The Road Rally was cool. The route was scenic and it was neat seeing all of the hot rods out on the roads. Optima included a Poker Run as part of the event. Each checkpoint allowed you to pick a card. Best poker hand at the end was the winner.
The Road Rally also offered the opportunity to get some fuel and prepare for the following day which would be the Road Course challenge where certainly lots of fuel would be burned.
When we got back to the track it was time to enjoy some Tactical Ops craft brew, eat at the banquet, and do some bench racing with some awesome like-minded car nuts. The two Nissan’s were in a dead heat for points causing a lot of trash talking to ensue at our table. Jimi Day provided information about the next day’s event: The Falken Tires Road Course Challenge.
Not everybody got to enjoy dinner. Some were in the paddock still slapping a clutch into a Camaro. Don’t feel bad for the owner, Ken Thwaits, as his crew got the car back together and he actually won the GT class that weekend. Pretty impressive.
The next day all competitors were required to have a transponder mounted to their vehicle somewhere to keep track of their times on Thunderhill’s famed road course. In most cases a simple zip tie got the job done.
Run groups for the Falken Tire Road Course time attack were divided by driver safety gear and racing experience. In order to be in the expert group you needed to have a full Nomex suit, neck protection, and 5-point harnesses. The “expert” group allowed unlimited passing throughout the track allowing for better chances for a fast lap.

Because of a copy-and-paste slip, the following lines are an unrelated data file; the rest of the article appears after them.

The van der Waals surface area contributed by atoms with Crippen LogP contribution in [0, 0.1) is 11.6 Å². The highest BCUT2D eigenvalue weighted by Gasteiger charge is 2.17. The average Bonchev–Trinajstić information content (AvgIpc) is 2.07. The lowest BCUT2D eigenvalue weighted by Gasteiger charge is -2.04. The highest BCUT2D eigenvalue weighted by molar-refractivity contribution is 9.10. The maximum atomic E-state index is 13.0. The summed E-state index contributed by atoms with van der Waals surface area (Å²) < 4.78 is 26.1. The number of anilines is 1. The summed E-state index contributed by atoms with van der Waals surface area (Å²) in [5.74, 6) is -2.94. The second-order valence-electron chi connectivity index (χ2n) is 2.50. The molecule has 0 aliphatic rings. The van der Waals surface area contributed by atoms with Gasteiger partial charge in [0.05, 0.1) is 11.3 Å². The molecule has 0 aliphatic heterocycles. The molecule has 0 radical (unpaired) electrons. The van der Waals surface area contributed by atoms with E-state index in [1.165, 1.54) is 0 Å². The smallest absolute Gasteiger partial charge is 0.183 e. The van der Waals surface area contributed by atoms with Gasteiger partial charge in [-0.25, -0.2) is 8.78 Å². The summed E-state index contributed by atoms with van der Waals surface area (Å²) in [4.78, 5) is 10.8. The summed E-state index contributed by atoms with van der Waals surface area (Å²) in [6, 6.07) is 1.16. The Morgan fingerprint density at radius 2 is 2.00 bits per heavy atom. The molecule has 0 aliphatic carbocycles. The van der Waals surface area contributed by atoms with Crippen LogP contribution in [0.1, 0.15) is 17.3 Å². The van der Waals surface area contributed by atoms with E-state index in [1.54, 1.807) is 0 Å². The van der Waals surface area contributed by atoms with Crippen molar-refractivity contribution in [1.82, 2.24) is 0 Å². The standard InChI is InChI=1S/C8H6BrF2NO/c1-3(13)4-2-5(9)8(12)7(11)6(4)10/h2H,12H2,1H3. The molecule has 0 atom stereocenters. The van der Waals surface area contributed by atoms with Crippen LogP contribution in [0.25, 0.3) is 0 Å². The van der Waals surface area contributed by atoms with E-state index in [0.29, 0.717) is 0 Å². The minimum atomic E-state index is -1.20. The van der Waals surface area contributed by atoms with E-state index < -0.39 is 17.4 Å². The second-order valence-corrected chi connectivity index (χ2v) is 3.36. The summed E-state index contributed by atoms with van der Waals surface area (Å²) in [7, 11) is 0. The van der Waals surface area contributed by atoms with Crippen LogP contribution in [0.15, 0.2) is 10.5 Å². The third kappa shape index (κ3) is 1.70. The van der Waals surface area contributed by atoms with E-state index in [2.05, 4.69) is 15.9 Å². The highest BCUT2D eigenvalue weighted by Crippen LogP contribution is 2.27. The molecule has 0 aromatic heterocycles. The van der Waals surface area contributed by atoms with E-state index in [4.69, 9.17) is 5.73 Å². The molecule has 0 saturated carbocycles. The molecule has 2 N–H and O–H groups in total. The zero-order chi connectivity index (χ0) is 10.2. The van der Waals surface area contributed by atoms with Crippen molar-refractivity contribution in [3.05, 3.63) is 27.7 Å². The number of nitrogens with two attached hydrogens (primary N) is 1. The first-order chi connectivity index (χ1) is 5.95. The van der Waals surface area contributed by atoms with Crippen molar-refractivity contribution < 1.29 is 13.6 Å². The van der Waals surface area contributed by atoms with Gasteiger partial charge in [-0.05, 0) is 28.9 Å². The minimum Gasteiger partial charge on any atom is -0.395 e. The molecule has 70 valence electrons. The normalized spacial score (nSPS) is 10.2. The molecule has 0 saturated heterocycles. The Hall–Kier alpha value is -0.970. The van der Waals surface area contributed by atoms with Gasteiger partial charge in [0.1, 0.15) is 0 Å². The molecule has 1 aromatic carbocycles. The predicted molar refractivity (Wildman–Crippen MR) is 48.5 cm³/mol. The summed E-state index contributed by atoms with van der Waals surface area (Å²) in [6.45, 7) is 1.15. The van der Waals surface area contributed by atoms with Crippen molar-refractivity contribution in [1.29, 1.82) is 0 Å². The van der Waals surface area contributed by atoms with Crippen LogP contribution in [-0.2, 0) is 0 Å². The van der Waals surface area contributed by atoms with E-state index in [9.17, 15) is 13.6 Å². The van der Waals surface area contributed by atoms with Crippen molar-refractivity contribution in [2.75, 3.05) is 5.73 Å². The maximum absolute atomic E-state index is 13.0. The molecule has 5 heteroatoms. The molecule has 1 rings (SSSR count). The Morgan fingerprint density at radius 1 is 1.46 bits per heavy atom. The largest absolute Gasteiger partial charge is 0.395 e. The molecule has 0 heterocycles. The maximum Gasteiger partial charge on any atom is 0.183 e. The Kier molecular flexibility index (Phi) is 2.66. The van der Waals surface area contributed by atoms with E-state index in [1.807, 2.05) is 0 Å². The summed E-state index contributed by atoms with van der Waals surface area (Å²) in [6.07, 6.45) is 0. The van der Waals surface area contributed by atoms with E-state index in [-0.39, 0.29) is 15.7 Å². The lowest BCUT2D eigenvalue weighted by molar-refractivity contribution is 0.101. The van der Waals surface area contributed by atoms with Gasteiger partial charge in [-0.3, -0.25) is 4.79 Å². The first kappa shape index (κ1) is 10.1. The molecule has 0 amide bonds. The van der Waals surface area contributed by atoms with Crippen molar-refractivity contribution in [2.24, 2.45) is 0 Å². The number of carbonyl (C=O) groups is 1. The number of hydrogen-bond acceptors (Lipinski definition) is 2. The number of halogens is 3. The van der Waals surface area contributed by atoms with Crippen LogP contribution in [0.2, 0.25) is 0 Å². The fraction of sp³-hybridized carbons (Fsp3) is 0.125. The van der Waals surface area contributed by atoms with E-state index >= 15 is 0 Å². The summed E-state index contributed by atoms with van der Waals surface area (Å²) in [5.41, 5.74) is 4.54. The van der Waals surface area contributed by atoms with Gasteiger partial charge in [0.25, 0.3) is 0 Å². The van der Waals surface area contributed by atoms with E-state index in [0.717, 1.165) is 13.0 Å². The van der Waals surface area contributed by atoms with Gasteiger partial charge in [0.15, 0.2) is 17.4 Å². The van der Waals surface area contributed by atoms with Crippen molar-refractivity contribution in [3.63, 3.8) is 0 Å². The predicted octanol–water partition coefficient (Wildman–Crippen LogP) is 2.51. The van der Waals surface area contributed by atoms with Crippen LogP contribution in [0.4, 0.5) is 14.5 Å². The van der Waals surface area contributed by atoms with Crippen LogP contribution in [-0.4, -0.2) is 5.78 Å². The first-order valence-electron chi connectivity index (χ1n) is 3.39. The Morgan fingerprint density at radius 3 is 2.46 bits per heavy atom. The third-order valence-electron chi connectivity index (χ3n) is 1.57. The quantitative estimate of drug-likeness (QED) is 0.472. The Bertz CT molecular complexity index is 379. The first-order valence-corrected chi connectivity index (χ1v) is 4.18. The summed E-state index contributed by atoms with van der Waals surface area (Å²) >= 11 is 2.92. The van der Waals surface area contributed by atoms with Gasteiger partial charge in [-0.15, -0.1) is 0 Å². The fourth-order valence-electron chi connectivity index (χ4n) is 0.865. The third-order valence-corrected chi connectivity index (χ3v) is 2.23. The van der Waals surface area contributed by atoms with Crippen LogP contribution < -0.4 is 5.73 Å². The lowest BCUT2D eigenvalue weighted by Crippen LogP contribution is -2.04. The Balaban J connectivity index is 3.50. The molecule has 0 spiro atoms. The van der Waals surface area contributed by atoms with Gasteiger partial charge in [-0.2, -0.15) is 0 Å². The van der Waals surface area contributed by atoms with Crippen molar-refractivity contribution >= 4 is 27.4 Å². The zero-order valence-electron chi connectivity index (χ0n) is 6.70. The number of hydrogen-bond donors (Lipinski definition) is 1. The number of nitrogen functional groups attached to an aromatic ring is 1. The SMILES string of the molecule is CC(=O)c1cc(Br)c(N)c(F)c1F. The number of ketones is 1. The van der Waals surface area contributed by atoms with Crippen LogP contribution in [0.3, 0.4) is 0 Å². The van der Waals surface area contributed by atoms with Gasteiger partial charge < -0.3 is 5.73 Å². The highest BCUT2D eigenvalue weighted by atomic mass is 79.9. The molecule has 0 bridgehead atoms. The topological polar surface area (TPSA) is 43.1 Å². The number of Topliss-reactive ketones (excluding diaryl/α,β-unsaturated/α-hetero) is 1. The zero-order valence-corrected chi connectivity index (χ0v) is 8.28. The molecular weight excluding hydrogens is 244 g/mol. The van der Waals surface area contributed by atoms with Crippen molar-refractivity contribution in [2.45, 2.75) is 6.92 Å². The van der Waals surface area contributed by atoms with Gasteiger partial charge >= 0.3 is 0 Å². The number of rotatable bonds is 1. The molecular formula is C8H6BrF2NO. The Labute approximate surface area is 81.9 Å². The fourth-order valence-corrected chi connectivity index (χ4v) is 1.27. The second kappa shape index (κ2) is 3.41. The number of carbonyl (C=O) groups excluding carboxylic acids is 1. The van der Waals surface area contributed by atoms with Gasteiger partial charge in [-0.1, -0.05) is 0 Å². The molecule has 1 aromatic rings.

The Road Course challenge is where cars with big horsepower can really shine. It is also a place where being a fearless driver helps too. Going into Turn 1 at Thunderhill is a butt puckering experience not to be underestimated.
The Optima Street Car Challenge isn’t just a place for the boys to play. Alexandra Zust driving a Lotus Elise, drove great and earned a podium finish in the highly competitive GTV class.
For our own little sub-competition, Keith Kramer, driving the 370Z, smashed the 350Z’s time in the Road Course challenge, giving him the win. The 370Z also earned more points in the Lingenfelter Design/Engineering judging for being more modified than the stock 350Z. However, I was given some points for my daughter’s bedazzled front license plate frame. Thank you Optima!
After the racing was done it was time to head back to Optima Prime for the awards ceremony. The above podium was for the GT class with Ken Thwaits (first -middle), Jordan Priestley (second -left), and Richard Forsythe (third -right).